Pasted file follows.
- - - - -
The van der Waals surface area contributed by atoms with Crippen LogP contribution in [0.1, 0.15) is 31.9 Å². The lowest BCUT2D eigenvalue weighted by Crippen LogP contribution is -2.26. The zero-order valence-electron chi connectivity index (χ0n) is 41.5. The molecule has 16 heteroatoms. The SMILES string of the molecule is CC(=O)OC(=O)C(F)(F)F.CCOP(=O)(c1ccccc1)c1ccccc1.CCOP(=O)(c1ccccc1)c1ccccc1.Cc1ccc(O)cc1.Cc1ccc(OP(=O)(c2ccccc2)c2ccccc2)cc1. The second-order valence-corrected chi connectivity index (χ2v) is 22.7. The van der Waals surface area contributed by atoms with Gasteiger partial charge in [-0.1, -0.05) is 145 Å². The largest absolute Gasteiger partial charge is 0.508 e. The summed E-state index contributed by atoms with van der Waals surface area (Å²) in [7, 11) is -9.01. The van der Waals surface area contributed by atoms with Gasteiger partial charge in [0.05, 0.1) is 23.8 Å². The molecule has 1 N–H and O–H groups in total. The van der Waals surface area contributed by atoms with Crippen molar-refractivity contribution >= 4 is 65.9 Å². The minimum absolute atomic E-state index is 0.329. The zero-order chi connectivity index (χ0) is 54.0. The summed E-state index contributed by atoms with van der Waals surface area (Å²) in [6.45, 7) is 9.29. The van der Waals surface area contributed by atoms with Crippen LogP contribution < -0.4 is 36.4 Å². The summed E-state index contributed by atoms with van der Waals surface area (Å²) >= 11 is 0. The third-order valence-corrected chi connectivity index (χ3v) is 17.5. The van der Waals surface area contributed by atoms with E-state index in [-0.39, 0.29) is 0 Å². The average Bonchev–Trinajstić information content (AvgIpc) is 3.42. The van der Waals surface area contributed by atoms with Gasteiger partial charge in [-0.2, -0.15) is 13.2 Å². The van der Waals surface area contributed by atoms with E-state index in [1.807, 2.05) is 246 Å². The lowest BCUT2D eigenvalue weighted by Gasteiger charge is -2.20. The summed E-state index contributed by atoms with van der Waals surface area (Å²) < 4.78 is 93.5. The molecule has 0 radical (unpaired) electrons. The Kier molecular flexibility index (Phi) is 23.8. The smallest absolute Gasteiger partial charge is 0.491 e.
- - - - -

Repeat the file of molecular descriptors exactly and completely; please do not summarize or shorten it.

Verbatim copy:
The van der Waals surface area contributed by atoms with Crippen LogP contribution in [0.1, 0.15) is 31.9 Å². The lowest BCUT2D eigenvalue weighted by Crippen LogP contribution is -2.26. The zero-order valence-electron chi connectivity index (χ0n) is 41.5. The molecule has 16 heteroatoms. The SMILES string of the molecule is CC(=O)OC(=O)C(F)(F)F.CCOP(=O)(c1ccccc1)c1ccccc1.CCOP(=O)(c1ccccc1)c1ccccc1.Cc1ccc(O)cc1.Cc1ccc(OP(=O)(c2ccccc2)c2ccccc2)cc1. The second-order valence-corrected chi connectivity index (χ2v) is 22.7. The van der Waals surface area contributed by atoms with Gasteiger partial charge in [-0.1, -0.05) is 145 Å². The largest absolute Gasteiger partial charge is 0.508 e. The summed E-state index contributed by atoms with van der Waals surface area (Å²) in [7, 11) is -9.01. The van der Waals surface area contributed by atoms with Gasteiger partial charge in [0.05, 0.1) is 23.8 Å². The molecule has 1 N–H and O–H groups in total. The van der Waals surface area contributed by atoms with Crippen molar-refractivity contribution >= 4 is 65.9 Å². The minimum absolute atomic E-state index is 0.329. The zero-order chi connectivity index (χ0) is 54.0. The summed E-state index contributed by atoms with van der Waals surface area (Å²) in [6.45, 7) is 9.29. The van der Waals surface area contributed by atoms with Crippen LogP contribution < -0.4 is 36.4 Å². The summed E-state index contributed by atoms with van der Waals surface area (Å²) >= 11 is 0. The third-order valence-corrected chi connectivity index (χ3v) is 17.5. The van der Waals surface area contributed by atoms with E-state index in [-0.39, 0.29) is 0 Å². The average Bonchev–Trinajstić information content (AvgIpc) is 3.42. The van der Waals surface area contributed by atoms with Gasteiger partial charge in [-0.2, -0.15) is 13.2 Å². The van der Waals surface area contributed by atoms with E-state index in [1.807, 2.05) is 246 Å². The lowest BCUT2D eigenvalue weighted by Gasteiger charge is -2.20. The summed E-state index contributed by atoms with van der Waals surface area (Å²) < 4.78 is 93.5. The molecule has 0 radical (unpaired) electrons. The Kier molecular flexibility index (Phi) is 23.8. The smallest absolute Gasteiger partial charge is 0.491 e.